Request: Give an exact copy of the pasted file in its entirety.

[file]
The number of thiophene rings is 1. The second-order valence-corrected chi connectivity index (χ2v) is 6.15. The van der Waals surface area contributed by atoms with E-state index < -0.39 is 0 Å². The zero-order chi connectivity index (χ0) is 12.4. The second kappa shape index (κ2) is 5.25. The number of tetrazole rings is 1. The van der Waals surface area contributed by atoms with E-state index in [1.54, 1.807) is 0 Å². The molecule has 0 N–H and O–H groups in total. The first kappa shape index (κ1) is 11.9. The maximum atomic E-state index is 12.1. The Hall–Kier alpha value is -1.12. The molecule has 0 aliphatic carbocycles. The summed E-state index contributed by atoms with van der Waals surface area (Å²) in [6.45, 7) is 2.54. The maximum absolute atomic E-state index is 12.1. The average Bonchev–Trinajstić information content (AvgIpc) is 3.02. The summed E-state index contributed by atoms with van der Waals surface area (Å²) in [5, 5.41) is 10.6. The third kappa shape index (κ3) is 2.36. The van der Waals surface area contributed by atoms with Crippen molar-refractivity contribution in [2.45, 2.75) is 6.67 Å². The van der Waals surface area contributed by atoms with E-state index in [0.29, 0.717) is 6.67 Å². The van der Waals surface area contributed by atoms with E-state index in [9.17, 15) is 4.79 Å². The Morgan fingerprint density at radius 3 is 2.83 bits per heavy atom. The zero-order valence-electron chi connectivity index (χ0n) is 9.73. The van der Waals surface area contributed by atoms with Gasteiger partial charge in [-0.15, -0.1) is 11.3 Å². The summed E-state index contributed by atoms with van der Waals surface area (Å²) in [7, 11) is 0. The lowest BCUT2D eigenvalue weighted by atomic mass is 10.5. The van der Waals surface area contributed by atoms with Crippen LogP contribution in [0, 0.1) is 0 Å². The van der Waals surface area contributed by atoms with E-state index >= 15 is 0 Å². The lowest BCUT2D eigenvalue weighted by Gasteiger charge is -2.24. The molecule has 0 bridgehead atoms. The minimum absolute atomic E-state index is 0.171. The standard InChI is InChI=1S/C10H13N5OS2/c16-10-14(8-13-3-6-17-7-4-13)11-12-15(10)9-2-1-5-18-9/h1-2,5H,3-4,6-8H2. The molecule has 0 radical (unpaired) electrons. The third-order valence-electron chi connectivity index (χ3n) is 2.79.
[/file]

The number of thiophene rings is 1. The second-order valence-corrected chi connectivity index (χ2v) is 6.15. The van der Waals surface area contributed by atoms with E-state index < -0.39 is 0 Å². The zero-order chi connectivity index (χ0) is 12.4. The second kappa shape index (κ2) is 5.25. The number of tetrazole rings is 1. The van der Waals surface area contributed by atoms with E-state index in [1.54, 1.807) is 0 Å². The molecule has 0 N–H and O–H groups in total. The first kappa shape index (κ1) is 11.9. The maximum atomic E-state index is 12.1. The Hall–Kier alpha value is -1.12. The molecule has 0 aliphatic carbocycles. The summed E-state index contributed by atoms with van der Waals surface area (Å²) in [6.45, 7) is 2.54. The maximum absolute atomic E-state index is 12.1. The average Bonchev–Trinajstić information content (AvgIpc) is 3.02. The summed E-state index contributed by atoms with van der Waals surface area (Å²) in [5, 5.41) is 10.6. The third kappa shape index (κ3) is 2.36. The van der Waals surface area contributed by atoms with Crippen molar-refractivity contribution in [2.45, 2.75) is 6.67 Å². The van der Waals surface area contributed by atoms with E-state index in [0.29, 0.717) is 6.67 Å². The van der Waals surface area contributed by atoms with E-state index in [9.17, 15) is 4.79 Å². The Morgan fingerprint density at radius 3 is 2.83 bits per heavy atom. The zero-order valence-electron chi connectivity index (χ0n) is 9.73. The van der Waals surface area contributed by atoms with Gasteiger partial charge in [-0.15, -0.1) is 11.3 Å². The summed E-state index contributed by atoms with van der Waals surface area (Å²) in [7, 11) is 0. The lowest BCUT2D eigenvalue weighted by atomic mass is 10.5. The van der Waals surface area contributed by atoms with Crippen LogP contribution in [0, 0.1) is 0 Å². The van der Waals surface area contributed by atoms with E-state index >= 15 is 0 Å². The lowest BCUT2D eigenvalue weighted by Gasteiger charge is -2.24. The molecule has 0 bridgehead atoms. The minimum absolute atomic E-state index is 0.171. The standard InChI is InChI=1S/C10H13N5OS2/c16-10-14(8-13-3-6-17-7-4-13)11-12-15(10)9-2-1-5-18-9/h1-2,5H,3-4,6-8H2. The molecule has 0 radical (unpaired) electrons. The third-order valence-electron chi connectivity index (χ3n) is 2.79.